Haaretz, October 10, 2004.
Does Israel spend more on education than do other countries? Yes. Is there a need to increase the education budget? Yes. An apparent contradiction, but actually a sign of hope - conditional on the complete adoption and implementation of the Dovrat task force report.
A large budget and abysmal results
The new Statistical Abstract recently published the Central Bureau of Statistics (CBS) provides an international perspective on the cost of education in Israel. When the expenditure per pupil in 2001 is adjusted for differences in living standards across countries, it turns out that most of the industrialized countries in the CBS sample spend less on education than does Israel.
In Finland, for example, expenditure per pupil in the secondary school system is just 90% of what Israel spends. The gap is even greater in the primary schools, where Finland spends just 78% of the Israeli expenditure per pupil. In general, educational expenditure per pupil in Israel is 6% higher (in secondary schools) and 18% higher (in primary schools) than the average among the industrialized countries in the CBS sample.
The achievements of Israeli pupils bear little relation to the amount that Israel spends on education. The level of achievement by Israeli pupils is 12% to 27% below (depending on the international exam) the average level of achievement in other countries.
As if it weren't enough that the considerable sums of money spent on education in Israel do not contribute to high levels of achievement, they also do not guarantee a reduction in educational gaps within Israeli society. It turns out that while the average level of Israeli achievement is sub par in each of the exams, the gaps between Israeli pupils are 4% to 10% greater (depending on the international exam) than the average gaps within most other countries.
Whoever believes that a country must choose between raising the average level of education, or providing more equal education for all, need only look at Israel. Over the span of several decades, we have provided the definitive answer - albeit in reverse - that it is possible to lower the general level of education while simultaneously increasing educational gaps.
The severe problems plaguing Israel's educational system are due not only to the quality of its teachers, nor do they stem just from inferior educational programs or from poor management and endemic waste of resources. The lack of flexibility in every part of the system has only amplified and accelerated the decline. The failure is system-wide.
In light of the ominous socio-economic consequences emanating from the level education currently provided in Israel, and considering the amount of welfare assistance - and loss of output - that the country will subsequently have to pay in the future, we can no longer continue with business as usual.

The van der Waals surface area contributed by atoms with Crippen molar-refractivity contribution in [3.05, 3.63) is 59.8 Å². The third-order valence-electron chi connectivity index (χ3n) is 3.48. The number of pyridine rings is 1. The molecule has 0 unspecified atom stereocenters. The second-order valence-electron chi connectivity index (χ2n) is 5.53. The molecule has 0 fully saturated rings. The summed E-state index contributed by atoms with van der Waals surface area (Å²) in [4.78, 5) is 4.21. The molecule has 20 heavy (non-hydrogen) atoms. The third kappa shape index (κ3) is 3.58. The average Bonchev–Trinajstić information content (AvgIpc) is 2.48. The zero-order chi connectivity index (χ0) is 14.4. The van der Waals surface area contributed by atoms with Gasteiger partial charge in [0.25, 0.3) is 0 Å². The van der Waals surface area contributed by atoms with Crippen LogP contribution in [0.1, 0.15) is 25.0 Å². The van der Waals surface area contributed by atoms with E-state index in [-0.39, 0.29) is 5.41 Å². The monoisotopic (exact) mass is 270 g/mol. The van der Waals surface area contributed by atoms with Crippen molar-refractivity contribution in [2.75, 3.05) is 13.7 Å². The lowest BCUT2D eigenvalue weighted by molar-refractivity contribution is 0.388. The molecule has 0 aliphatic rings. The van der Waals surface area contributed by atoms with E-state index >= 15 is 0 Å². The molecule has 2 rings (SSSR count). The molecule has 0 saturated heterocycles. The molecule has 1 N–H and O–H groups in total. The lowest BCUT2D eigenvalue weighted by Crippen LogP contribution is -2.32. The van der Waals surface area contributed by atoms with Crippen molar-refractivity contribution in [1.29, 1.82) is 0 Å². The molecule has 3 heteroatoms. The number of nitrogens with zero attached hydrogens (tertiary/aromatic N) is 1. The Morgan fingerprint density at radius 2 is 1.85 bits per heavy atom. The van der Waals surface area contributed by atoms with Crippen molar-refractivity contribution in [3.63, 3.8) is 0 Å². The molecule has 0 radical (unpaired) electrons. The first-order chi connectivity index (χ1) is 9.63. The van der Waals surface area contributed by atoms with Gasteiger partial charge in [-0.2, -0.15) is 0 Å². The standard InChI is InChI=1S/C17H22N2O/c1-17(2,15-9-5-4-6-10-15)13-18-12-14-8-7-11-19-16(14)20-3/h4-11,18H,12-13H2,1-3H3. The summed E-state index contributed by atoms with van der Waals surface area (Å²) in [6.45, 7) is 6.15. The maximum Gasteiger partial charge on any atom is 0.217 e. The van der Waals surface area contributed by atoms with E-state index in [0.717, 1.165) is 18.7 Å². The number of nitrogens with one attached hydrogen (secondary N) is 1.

What to do?
In November 2003 the independent ELA commission headed by former air force chief, Herzl Bodinger, completed a two-year study of Israel's educational system and presented its findings to the Education Minister, Limor Livnat, and before the Knesset's education committee.
Six months later came the report by the official task force headed by Shlomo Dovrat that was appointed by the Prime Minister and the Education Minister. Two completely separate teams - but two very similar sets of recommendations detailing concrete steps for system-wide changes that will result in an overall reform of Israel's educational system.
The system must adopt a much improved - and absolutely mandatory - core curriculum in all of its schools. The entire system of teacher training and certification needs to be completely overhauled, differential budgeting based on need and achievements needs to be implemented, a substantially improved system of performance checks and quality control must be created, and complete transparency of the entire spectrum ranging from all allocation of money to achievement levels and gaps of the pupils (while maintaining, of course, the privacy of individual pupils) has to be introduced.
It is difficult to downplay the importance of the Dovrat report. This was a major project undertaken by a group of very serious and talented people who put on the government's table a plan that has the potential of creating real educational improvements - not to mention the rescuing of Israel's public education system - and having a direct impact on the country's dismal long-run (measured in decades, not years) growth, unemployment, poverty and income inequality trajectories.
A quote from the ELA report's summation provides some guidance on how the government should deal with the Dovrat task force recommendations. "The transition from the current educational system to the proposed new system will not be cheap. Where will the money come from? Part of it exists in the amounts currently being wasted by the Education Ministry. The remainder will have to come at the expense of other items in the government's budget. Since total public expenditure [i.e. not just on education] in Israel, as a percent of GDP, is greater than total public expenditure in every other western country, there are ample budgetary sources from where the needed amounts may be taken. Even Israel's civilian expenditures - that is, excluding defense spending - exceed the civilian expenditures common in the majority of western countries. The bottom line is that there are sufficient public funds available in Israel to finance the transition period and the necessary changes. This is a clear-cut issue of having to decide where our national priorities lay."
It is vital that the Dovrat task force recommendations be immediately and fully implemented by the government and that the required resources be made available in the upcoming budget for 2005. Israel has no budgetary item more important than this.